After the voter ID ruling, progressives try to reclaim politics for ordinary people
In 2008, many voters viewed Barack Obama as the peace candidate, but he's turned into a war president.
On the campaign trail, he promised to get all combat troops out of Iraq by the spring of 2010. Then he extended that to the end of this year, and now his administration is trying to persuade the Iraqi government to sign an agreement extending the presence of U.S. troops there indefinitely.
And in Afghanistan, where Obama has tripled the number of U.S. troops, his administration is again backpedaling on withdrawal. Obama said he'd start bringing troops home this July, but that seems more and more likely to be just a token number.
He had vowed that all U.S. troops would be out of there by the end of 2014, but now his administration is negotiating with Kabul to have long-term military bases in Afghanistan.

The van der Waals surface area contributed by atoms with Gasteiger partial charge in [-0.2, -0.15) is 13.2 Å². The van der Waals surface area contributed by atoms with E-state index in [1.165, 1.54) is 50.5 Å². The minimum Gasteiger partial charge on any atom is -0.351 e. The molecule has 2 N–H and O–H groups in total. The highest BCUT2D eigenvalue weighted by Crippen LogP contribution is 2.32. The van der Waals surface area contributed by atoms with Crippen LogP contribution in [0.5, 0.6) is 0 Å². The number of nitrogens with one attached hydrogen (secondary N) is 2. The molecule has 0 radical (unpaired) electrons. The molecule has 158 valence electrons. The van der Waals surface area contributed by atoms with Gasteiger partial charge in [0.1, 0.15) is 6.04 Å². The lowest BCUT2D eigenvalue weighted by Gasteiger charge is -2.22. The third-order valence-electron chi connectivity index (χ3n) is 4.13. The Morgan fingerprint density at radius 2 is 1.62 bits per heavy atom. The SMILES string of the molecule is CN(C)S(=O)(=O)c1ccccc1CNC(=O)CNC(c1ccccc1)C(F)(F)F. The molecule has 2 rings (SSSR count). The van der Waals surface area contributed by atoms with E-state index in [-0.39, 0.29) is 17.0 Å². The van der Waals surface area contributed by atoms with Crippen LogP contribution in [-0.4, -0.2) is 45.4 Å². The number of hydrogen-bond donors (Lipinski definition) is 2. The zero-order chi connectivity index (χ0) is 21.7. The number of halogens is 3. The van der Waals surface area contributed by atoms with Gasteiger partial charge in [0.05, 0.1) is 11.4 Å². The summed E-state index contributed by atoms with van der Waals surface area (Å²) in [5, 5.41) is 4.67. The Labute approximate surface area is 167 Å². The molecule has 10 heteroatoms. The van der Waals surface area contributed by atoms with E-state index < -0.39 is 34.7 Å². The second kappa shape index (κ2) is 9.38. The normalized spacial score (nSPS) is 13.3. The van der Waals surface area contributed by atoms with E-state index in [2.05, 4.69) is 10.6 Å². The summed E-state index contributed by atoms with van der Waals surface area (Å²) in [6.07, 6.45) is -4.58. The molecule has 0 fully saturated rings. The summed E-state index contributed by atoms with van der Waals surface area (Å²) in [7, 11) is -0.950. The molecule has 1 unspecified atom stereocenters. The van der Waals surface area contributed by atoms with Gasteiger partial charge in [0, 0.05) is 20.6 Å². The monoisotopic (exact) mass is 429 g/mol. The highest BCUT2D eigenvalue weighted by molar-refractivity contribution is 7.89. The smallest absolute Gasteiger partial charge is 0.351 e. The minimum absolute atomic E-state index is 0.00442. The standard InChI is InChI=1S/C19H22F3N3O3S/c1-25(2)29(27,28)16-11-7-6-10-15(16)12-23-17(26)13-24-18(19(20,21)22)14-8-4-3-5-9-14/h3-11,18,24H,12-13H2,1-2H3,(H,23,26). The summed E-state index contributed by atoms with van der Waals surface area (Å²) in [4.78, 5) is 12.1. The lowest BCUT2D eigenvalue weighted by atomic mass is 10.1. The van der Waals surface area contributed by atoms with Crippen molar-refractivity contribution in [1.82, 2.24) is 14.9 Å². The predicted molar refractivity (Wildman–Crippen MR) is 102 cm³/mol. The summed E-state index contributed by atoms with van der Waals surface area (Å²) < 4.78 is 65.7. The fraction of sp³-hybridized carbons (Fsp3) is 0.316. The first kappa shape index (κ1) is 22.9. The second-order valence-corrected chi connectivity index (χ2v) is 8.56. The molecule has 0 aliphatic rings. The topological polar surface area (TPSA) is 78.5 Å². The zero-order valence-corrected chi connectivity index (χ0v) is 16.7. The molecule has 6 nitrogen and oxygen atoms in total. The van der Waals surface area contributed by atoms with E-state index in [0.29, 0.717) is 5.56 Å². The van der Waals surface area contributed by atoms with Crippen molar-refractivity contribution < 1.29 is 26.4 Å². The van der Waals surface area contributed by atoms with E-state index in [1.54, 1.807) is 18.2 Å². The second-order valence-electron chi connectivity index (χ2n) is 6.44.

And, of course, a month ago, Obama launched the war on Libya, which shows no signs of ending any time soon.
From his Nobel Prize speech to his Libya speech, Obama has become the chief advocate of war, boasting of its utility and expanding its justifications.
He's turned into a better salesman for war than his predecessor, and he's running the empire more efficiently -- and with less antagonism.
More bombs, less bombast: That's the Obama doctrine for you.
If you liked this story by Matthew Rothschild, the editor of The Progressive magazine, check out his story "In Written Guide, Wisconsin AG Supports Open Meetings Law."
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